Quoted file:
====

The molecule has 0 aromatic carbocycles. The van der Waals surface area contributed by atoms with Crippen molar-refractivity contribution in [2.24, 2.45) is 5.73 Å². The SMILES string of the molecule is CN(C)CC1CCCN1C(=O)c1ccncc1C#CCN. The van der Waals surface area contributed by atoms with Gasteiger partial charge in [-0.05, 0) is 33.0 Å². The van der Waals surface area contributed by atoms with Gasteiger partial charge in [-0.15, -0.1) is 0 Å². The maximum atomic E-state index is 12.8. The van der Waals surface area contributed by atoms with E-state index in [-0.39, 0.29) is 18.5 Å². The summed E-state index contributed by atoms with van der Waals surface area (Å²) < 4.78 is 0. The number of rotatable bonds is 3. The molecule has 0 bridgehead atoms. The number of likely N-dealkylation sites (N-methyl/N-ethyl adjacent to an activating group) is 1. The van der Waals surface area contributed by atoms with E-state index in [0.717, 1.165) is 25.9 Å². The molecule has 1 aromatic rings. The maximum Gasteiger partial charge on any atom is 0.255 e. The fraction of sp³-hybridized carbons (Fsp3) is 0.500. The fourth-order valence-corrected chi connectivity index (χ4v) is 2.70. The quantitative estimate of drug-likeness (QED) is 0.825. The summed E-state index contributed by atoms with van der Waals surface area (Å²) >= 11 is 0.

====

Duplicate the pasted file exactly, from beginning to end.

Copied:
The molecule has 0 aromatic carbocycles. The van der Waals surface area contributed by atoms with Crippen molar-refractivity contribution in [2.24, 2.45) is 5.73 Å². The SMILES string of the molecule is CN(C)CC1CCCN1C(=O)c1ccncc1C#CCN. The van der Waals surface area contributed by atoms with Gasteiger partial charge in [-0.05, 0) is 33.0 Å². The van der Waals surface area contributed by atoms with Gasteiger partial charge in [-0.15, -0.1) is 0 Å². The maximum atomic E-state index is 12.8. The van der Waals surface area contributed by atoms with E-state index in [-0.39, 0.29) is 18.5 Å². The summed E-state index contributed by atoms with van der Waals surface area (Å²) < 4.78 is 0. The number of rotatable bonds is 3. The molecule has 0 bridgehead atoms. The number of likely N-dealkylation sites (N-methyl/N-ethyl adjacent to an activating group) is 1. The van der Waals surface area contributed by atoms with E-state index in [0.717, 1.165) is 25.9 Å². The molecule has 1 aromatic rings. The maximum Gasteiger partial charge on any atom is 0.255 e. The fraction of sp³-hybridized carbons (Fsp3) is 0.500. The fourth-order valence-corrected chi connectivity index (χ4v) is 2.70. The quantitative estimate of drug-likeness (QED) is 0.825. The summed E-state index contributed by atoms with van der Waals surface area (Å²) >= 11 is 0.